# Coefficient of $Y$ on $X$ and Coefficient of $X$ on $Y$ [duplicate]

Under what circumstances the coefficients from simple linear regression of $$Y$$ on $$X$$ is equal to that of $$X$$ on $$Y$$? Will it hold when the standard deviations of $$X$$ and $$Y$$ are the same? I would very appreciate it if anyone can give me any idea of it! Thanks.

• This is becoming a FAQ: see stats.stackexchange.com/search?q=regression+x+y.
– whuber
Commented Oct 13, 2020 at 12:58
• See my answer to Effect of switching response and explanatory variable in simple linear regression where I show tat if $X$ is always plotted on the horizontal axis and $Y$ on the vertical axis, then the two regression lines are not the same except when all the data points lie on a straight line. If the response is on the vertical axis and the explanatory variable on the horizontal axis, the two lines have the same slope when the variances are the same. But one line passes through $(\mu_X,\mu_Y)$ the other through $(\mu_Y,\mu_X)$. Commented Oct 13, 2020 at 20:54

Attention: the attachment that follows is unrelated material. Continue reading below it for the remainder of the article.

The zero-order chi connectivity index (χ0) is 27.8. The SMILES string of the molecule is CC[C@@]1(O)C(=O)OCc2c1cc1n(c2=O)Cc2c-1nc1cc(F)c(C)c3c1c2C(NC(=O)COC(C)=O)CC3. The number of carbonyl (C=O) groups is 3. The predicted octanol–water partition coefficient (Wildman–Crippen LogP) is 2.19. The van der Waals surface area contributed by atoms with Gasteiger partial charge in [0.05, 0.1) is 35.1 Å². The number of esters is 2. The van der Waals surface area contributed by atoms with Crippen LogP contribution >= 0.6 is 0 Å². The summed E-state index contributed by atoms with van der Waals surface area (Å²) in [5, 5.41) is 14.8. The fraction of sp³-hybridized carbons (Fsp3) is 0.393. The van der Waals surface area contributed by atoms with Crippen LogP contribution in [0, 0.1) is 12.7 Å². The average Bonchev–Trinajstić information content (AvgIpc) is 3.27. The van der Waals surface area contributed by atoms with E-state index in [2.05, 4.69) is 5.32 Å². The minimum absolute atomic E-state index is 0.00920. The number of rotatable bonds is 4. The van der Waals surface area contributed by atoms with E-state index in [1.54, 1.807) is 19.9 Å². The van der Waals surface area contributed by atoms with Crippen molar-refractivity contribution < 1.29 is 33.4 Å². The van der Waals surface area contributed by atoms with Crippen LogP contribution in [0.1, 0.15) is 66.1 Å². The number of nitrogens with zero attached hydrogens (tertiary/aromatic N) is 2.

Yes. The least squares estimator when regressing $$Y$$ on $$X$$ is
$$\hat\beta = \frac{\hat\sigma_{xy}}{\hat\sigma^2_x}$$
The only way to get the same value by regressing $$X$$ on $$Y$$ is if $$\hat\sigma^2_x = \hat\sigma^2_y$$. If so, $$\hat\beta$$ coincides with the correlation between $$X$$ and $$Y$$.
$$\hat\rho = \frac{\hat\sigma_{xy}}{\hat\sigma_x \hat\sigma_y}$$